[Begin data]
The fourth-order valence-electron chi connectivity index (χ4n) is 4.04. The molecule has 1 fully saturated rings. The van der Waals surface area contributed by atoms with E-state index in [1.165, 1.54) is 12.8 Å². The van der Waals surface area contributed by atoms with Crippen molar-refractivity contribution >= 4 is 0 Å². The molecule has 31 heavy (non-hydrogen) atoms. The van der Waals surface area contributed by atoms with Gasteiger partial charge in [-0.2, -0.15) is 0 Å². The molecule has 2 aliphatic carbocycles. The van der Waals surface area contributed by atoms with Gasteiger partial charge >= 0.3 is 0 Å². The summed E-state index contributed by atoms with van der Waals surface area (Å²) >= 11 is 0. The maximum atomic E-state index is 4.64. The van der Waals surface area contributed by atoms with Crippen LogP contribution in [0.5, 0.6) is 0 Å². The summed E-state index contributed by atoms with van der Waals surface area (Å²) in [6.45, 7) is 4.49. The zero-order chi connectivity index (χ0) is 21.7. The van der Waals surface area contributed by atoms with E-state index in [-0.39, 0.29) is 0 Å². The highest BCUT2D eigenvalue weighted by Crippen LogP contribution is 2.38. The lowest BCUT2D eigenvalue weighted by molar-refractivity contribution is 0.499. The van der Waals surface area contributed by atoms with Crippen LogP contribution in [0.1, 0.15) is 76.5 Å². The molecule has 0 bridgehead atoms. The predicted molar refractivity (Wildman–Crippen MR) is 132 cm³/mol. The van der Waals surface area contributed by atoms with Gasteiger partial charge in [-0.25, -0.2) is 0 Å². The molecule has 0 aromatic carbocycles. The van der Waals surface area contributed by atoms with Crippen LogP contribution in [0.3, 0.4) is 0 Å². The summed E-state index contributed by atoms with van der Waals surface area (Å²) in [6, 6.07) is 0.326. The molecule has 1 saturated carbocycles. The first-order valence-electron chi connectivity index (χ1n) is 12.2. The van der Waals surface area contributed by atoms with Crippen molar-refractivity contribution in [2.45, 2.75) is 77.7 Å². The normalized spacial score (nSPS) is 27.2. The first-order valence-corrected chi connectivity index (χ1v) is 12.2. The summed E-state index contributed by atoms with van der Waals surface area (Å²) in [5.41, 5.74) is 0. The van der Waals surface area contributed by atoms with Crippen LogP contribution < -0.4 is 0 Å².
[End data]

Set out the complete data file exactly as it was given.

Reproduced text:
The fourth-order valence-electron chi connectivity index (χ4n) is 4.04. The molecule has 1 fully saturated rings. The van der Waals surface area contributed by atoms with E-state index in [1.165, 1.54) is 12.8 Å². The van der Waals surface area contributed by atoms with Crippen molar-refractivity contribution >= 4 is 0 Å². The molecule has 31 heavy (non-hydrogen) atoms. The van der Waals surface area contributed by atoms with Gasteiger partial charge in [-0.2, -0.15) is 0 Å². The molecule has 2 aliphatic carbocycles. The van der Waals surface area contributed by atoms with Gasteiger partial charge >= 0.3 is 0 Å². The summed E-state index contributed by atoms with van der Waals surface area (Å²) >= 11 is 0. The maximum atomic E-state index is 4.64. The van der Waals surface area contributed by atoms with Crippen LogP contribution in [0.5, 0.6) is 0 Å². The summed E-state index contributed by atoms with van der Waals surface area (Å²) in [6.45, 7) is 4.49. The zero-order chi connectivity index (χ0) is 21.7. The van der Waals surface area contributed by atoms with E-state index in [-0.39, 0.29) is 0 Å². The highest BCUT2D eigenvalue weighted by Crippen LogP contribution is 2.38. The lowest BCUT2D eigenvalue weighted by molar-refractivity contribution is 0.499. The van der Waals surface area contributed by atoms with Crippen LogP contribution in [0.1, 0.15) is 76.5 Å². The molecule has 0 bridgehead atoms. The predicted molar refractivity (Wildman–Crippen MR) is 132 cm³/mol. The van der Waals surface area contributed by atoms with Gasteiger partial charge in [-0.25, -0.2) is 0 Å². The molecule has 0 aromatic carbocycles. The van der Waals surface area contributed by atoms with Crippen LogP contribution in [0.3, 0.4) is 0 Å². The summed E-state index contributed by atoms with van der Waals surface area (Å²) in [6, 6.07) is 0.326. The molecule has 1 saturated carbocycles. The first-order valence-electron chi connectivity index (χ1n) is 12.2. The van der Waals surface area contributed by atoms with Crippen molar-refractivity contribution in [2.45, 2.75) is 77.7 Å². The normalized spacial score (nSPS) is 27.2. The first-order valence-corrected chi connectivity index (χ1v) is 12.2. The summed E-state index contributed by atoms with van der Waals surface area (Å²) in [5.41, 5.74) is 0. The van der Waals surface area contributed by atoms with Crippen LogP contribution < -0.4 is 0 Å².